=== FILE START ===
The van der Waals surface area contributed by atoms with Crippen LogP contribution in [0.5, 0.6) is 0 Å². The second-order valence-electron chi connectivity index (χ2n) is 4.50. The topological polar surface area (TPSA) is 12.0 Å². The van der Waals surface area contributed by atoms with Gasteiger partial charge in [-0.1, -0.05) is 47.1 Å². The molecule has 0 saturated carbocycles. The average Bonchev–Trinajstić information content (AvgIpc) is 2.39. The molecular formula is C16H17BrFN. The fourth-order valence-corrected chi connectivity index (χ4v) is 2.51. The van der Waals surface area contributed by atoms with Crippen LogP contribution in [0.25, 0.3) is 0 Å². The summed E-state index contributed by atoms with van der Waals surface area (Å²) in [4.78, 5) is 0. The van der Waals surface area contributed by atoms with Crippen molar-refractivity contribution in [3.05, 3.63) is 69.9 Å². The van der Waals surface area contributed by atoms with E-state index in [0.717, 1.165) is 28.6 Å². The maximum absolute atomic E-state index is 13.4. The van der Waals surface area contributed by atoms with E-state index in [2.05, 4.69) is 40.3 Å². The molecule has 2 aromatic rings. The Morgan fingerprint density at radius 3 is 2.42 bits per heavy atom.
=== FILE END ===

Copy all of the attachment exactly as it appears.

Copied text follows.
The van der Waals surface area contributed by atoms with Crippen LogP contribution in [0.5, 0.6) is 0 Å². The second-order valence-electron chi connectivity index (χ2n) is 4.50. The topological polar surface area (TPSA) is 12.0 Å². The van der Waals surface area contributed by atoms with Gasteiger partial charge in [-0.1, -0.05) is 47.1 Å². The molecule has 0 saturated carbocycles. The average Bonchev–Trinajstić information content (AvgIpc) is 2.39. The molecular formula is C16H17BrFN. The fourth-order valence-corrected chi connectivity index (χ4v) is 2.51. The van der Waals surface area contributed by atoms with Crippen LogP contribution in [0.25, 0.3) is 0 Å². The summed E-state index contributed by atoms with van der Waals surface area (Å²) in [4.78, 5) is 0. The van der Waals surface area contributed by atoms with Crippen molar-refractivity contribution in [3.05, 3.63) is 69.9 Å². The van der Waals surface area contributed by atoms with E-state index in [0.717, 1.165) is 28.6 Å². The maximum absolute atomic E-state index is 13.4. The van der Waals surface area contributed by atoms with E-state index in [2.05, 4.69) is 40.3 Å². The molecule has 2 aromatic rings. The Morgan fingerprint density at radius 3 is 2.42 bits per heavy atom.